“Article IV, Section 4 of the US Constitution could well have been influenced by Edward Gibbon’s The History of the Decline and Fall of the Roman Empire, which appeared in the period of US Declaration of Independence. That towering masterpiece traces the Roman history from the middle of the Second Century A.D. to the dissolution of the Western Empire late in the Fifth Century, through the Dark Ages and the Middle Ages in Western Europe, including the history of the Eastern and Byzantium for a thousand years to the fall of the Constantinople in 1453. The Decline and Fall deploys empirical evidence to show that the greatest western empire ever, collapsed essentially due to the failure of democracy in the Roman constituencies.
“According to the treatise, as the Roman Empire’s material wealth attained unprecedented proportions, following many conquests, her emperors felt the irresistible urge to centralize administration. With centralization went the liberty for individual initiative and creativity. Consequently, constituencies’ contributions to the common wealth declined. That declining fortunes adversely affected citizen’s morale, inclusive of the soldiers, thus the fall of the Roman Empire. Centuries after, the Great British Empire would follow that declining trajectory; see The Decline and Fall of the British Empire, (Allen and Co. Ltd, Bocardo Press, Oxford, 2005).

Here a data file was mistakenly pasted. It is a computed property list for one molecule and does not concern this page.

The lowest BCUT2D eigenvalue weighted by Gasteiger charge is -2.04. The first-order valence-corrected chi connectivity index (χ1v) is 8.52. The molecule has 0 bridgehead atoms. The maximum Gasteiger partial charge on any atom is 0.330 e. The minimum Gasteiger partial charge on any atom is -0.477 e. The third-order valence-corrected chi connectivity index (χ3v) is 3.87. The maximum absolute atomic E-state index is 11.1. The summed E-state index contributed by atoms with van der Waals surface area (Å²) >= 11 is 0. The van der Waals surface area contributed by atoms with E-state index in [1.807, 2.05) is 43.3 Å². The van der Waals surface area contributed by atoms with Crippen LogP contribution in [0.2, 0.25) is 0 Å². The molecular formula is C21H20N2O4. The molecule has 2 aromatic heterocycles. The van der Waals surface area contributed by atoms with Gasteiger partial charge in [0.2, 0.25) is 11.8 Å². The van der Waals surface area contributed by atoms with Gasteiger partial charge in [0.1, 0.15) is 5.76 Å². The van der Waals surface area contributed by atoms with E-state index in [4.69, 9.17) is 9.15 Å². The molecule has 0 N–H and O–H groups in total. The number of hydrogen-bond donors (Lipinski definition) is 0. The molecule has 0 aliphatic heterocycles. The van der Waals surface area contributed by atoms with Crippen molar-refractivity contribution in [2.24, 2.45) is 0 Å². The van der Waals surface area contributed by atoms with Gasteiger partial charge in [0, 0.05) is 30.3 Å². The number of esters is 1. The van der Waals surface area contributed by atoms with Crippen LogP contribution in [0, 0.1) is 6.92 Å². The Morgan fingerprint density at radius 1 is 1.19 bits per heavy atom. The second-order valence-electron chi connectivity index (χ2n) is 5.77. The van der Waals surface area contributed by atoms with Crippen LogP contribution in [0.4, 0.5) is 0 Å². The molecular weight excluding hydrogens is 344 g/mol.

“From the respective fall of both empires we could see that the ‘collect and share wealth’ philosophy, a cardinal attribute of democracy, which only works as long as there is someone else’s money to share, is doomed to eventual collapse. Those receiving are quite pleased with getting something for nothing. But those forced to give are denied the right to spend the benefit of their natural endowments and labour on their own self-interest, which creates jobs no matter how the money is spent. They also lose a portion of their incentive to produce. The result is that democracy always collapses over loose fiscal policy. This historical lesson must have moved another US founding father, Benjamin Franklin, to define democracy in these graphic words ‘two wolves and a lamb voting on what to have for lunch. Liberty is a well-armed lamb contesting the vote.’”
Conclusively, therefore, the United States of America practises a republican form of government. And since we purportedly imported our present form of governments from the US, it is appropriate to aver that Nigeria aspires to practise republicanism. Thusly, a republican Constitution must necessarily guide her endeavours. Need we state that a more forceful argument cannot be made for reverting to the much-acclaimed 1963 Constitution; and by extension, for Nigeria’s administrative restructuring?
•Nkemdiche, consulting engineer, wrote from Abuja